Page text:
In 2021, 21 of the 32 NFL teams had their starting signal-caller as one of their team captains. A quarterback's job is to command and lead their team.

When you become the team's starting quarterback, you are required to know your responsibility as well as everyone else's responsibilities.

When you receive the play call from the coach, you have to repeat it in a loud, clear manner to your teammates, to ensure proper play from them.

You need to be a liked player in the locker room, as the entire offense is paid to either protect you, catch passes from you, or both.

Becoming a well-rounded person is very important, even in sports like football. If your teammates do not like you, chances are the difficulty of becoming a successful quarterback will increase.

4. Having intensive football IQ

Having what is called "football IQ" is very important to ensure success.

Beyond knowing the responsibilities of both yourself and your teammates, you must truly understand what these responsibilities mean.

For example, a standard play call would be; Red Right 30 Pull Trap

Play calls will vary depending on the level of football you are competing at, but at the highest level, expect a long, grocery like list of words that translates to formations, play types, offensive line protection, and cadence.

Now, what does Red Right 30 Pull Trap mean?

According to a Reddit user on r/nfl :

  • "Red Right" specifies the pro set formation, with three receivers and two backs.
  • The receivers include a split end to the left, a tight end, and a flanker to the right. The backs consist of a halfback and a fullback split two yards apart and two yards behind the quarterback. The fullback is lined up on the strong side (the side of the formation with the tight end) behind the right tackle, while the halfback is lined up behind the left tackle.
  • In "30", the "3" specifies a toss play: The quarterback delivers the ball to the halfback with an underhanded toss. The "0" specifies the hole the halfback will run toward. (The "0-hole" is the gap between the center and right guard).
  • "Pull trap" describes a blocking scheme: The backside guard (the one away from the flow of the play) will "pull" out from his normal position to "trap block", which means he leads the running back through the hole and blocks the linebacker back towards the backside of the play.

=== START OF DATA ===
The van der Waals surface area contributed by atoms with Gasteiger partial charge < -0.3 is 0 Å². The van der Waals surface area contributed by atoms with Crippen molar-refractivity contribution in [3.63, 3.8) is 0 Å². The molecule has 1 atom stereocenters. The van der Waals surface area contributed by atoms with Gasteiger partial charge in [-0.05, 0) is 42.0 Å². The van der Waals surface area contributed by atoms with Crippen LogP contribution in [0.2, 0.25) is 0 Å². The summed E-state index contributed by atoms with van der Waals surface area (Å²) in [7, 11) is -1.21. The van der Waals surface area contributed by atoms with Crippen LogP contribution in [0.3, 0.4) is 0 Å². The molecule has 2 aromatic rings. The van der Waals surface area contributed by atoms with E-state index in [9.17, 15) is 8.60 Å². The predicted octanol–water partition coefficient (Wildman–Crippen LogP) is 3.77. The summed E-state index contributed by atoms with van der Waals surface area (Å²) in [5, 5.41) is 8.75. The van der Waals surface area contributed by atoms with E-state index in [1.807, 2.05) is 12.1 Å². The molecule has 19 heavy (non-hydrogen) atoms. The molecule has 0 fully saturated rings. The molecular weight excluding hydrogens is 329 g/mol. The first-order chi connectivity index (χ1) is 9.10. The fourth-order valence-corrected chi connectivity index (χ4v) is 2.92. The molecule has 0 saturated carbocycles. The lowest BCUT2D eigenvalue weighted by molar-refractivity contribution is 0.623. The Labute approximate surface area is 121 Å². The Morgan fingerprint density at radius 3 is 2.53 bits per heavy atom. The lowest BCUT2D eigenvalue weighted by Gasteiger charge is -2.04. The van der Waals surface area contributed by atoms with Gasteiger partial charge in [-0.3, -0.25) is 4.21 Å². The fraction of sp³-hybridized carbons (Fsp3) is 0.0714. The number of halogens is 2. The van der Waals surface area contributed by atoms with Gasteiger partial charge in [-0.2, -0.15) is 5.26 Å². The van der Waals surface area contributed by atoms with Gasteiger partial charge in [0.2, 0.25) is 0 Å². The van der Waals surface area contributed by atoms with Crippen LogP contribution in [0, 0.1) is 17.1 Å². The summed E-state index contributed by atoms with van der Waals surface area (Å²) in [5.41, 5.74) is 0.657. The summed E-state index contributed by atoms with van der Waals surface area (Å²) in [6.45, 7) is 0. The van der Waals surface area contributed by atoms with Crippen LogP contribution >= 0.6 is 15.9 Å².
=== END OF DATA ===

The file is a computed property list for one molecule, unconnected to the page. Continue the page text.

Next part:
Now I know that's a lot to take in, but that's a very basic play call, and becoming a quarterback will quickly test your brains and study skills.

Wrapping it up

As a long-time offensive lineman, I've spent countless hours practicing and playing to protect my quarterbacks. I have always enjoyed blocking for my quarterbacks when they are particularly more a friend than a basic teammate. I personally could never become a quarterback due to basic arm talent deficiencies.

All in all, becoming a successful quarterback means becoming way more than just an able-bodied athlete.

You have to please coaches and teammates alike with your personality.

You have to have extensive knowledge of the complicated game of football and the ability to know the responsibilities of the entire offense.

You also have to be a very mentally strong athlete with being able to take large amounts of criticism from media and fans alike.

Lastly, if you cannot handle being under pressure, becoming a quarterback is something you should reconsider.

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Tom Lindeman
Ball Athlete project
Hey! My name is Tom and I created this blog in order to help people wherever they are in their sport journey. Inspirational posts, guides, reviews and much more! Read about the project here.